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Photograph: Courtesy CC/Flickr/Chris Ford

The average Manhattan rent is now $5,000 for the first time ever

It is the highest average rental price on record.

Shaye Weaver
Written by
Shaye Weaver

"Rent is too damn high!" is a refrain New Yorkers will be saying ad infinitum, especially as the average rent in Manhattan reaches over $5,000 per month for the first time in history.

Real estate company Douglas Elliman released a report detailing Manhattan rentals in June 2022, not only showing that the median rent price was $4,000 per month but that the average rent hit $5,058.

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It was the highest average rental price on record, according to the agency and is a 29% increase over last year. The median rent price was up by 25% to $4,050 per month.

If you're wondering what the difference is, median rent is the mid-point value of the total price samples while average rent is the sum of all rents divided by the number of the sample size.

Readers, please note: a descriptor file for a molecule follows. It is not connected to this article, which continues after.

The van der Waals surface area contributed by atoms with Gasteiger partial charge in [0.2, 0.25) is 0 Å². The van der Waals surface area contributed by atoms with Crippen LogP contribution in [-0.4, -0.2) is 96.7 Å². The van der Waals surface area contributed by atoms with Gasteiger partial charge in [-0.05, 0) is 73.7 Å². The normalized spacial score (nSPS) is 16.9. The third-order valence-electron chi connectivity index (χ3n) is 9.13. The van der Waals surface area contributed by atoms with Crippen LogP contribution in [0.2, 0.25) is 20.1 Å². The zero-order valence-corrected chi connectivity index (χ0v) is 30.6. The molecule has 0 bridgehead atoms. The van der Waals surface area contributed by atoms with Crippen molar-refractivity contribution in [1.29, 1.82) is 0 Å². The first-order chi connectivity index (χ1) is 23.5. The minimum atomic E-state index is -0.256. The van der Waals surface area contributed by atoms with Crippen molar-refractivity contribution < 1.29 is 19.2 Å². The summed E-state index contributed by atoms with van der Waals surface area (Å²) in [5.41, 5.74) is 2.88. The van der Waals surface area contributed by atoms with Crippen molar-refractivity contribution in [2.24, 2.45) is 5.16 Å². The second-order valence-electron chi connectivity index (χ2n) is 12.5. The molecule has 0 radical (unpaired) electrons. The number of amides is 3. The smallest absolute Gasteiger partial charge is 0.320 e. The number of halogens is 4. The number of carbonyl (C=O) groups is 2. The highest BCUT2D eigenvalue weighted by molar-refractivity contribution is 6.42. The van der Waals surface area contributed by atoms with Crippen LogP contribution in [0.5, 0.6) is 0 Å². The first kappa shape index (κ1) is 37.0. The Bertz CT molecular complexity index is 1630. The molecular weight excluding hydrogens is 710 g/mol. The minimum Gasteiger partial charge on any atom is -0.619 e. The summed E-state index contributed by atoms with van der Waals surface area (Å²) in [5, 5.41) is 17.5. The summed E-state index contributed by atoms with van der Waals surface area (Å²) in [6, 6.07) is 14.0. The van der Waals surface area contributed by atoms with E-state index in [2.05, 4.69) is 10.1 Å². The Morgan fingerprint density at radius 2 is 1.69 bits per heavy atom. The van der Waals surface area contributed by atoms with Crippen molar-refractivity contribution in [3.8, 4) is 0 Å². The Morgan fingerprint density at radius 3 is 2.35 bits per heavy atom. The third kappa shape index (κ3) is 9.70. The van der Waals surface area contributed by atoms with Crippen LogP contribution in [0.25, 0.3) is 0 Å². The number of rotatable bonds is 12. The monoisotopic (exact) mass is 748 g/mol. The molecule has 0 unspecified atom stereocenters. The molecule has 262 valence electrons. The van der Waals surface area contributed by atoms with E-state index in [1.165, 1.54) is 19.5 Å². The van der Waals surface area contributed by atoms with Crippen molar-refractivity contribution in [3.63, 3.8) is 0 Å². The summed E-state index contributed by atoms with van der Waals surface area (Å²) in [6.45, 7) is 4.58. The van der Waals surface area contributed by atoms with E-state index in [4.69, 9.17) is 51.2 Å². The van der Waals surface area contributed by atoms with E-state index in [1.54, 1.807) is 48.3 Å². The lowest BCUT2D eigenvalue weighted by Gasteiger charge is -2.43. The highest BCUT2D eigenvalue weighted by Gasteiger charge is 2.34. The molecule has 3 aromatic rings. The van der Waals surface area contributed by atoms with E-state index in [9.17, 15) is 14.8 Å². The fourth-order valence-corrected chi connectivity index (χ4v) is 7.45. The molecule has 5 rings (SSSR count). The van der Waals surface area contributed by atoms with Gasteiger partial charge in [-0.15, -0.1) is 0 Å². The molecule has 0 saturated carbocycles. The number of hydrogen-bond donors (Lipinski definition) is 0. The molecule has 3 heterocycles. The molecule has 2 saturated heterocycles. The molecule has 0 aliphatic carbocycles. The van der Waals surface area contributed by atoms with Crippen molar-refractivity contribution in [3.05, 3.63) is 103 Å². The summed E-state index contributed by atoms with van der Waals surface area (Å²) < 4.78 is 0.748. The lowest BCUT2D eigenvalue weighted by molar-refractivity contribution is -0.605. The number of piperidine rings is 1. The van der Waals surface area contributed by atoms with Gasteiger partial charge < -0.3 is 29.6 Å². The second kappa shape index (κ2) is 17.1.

It's not all too surprising Manhattan has reached new heights. Behind that, Brooklyn's average rent was $3,822 (up 20% year-over-year) and Northwest Queens had an average rent of $3,352 in June (a 15.1% increase year-over-year).

All of this tracks—PropertyShark just released its own report about the most expensive neighborhoods to purchase an apartment in and found that 38 NYC neighborhoods surpassed the $1 million median, even as the overall NYC median decreased to $755,000.

It makes sense then that with such high sales prices would-be buyers would decide to rent instead, which is part of why rents have increased, according to Families are also moving back to the city after leaving it during the pandemic and, as usual, young professionals are flocking to the city after graduation, the outlet says. All of this has led to bidding wars.

While it's great the NYC real estate market is back and booming, a lot of us are reeling from the surge in price across the board. Just last month, the city announced that rents on one-year leases will increase by 3.25% and by 5% on two-year leases in rent-stabilized homes. The higher prices will apply to leases that begin on or after October 1, 2022.

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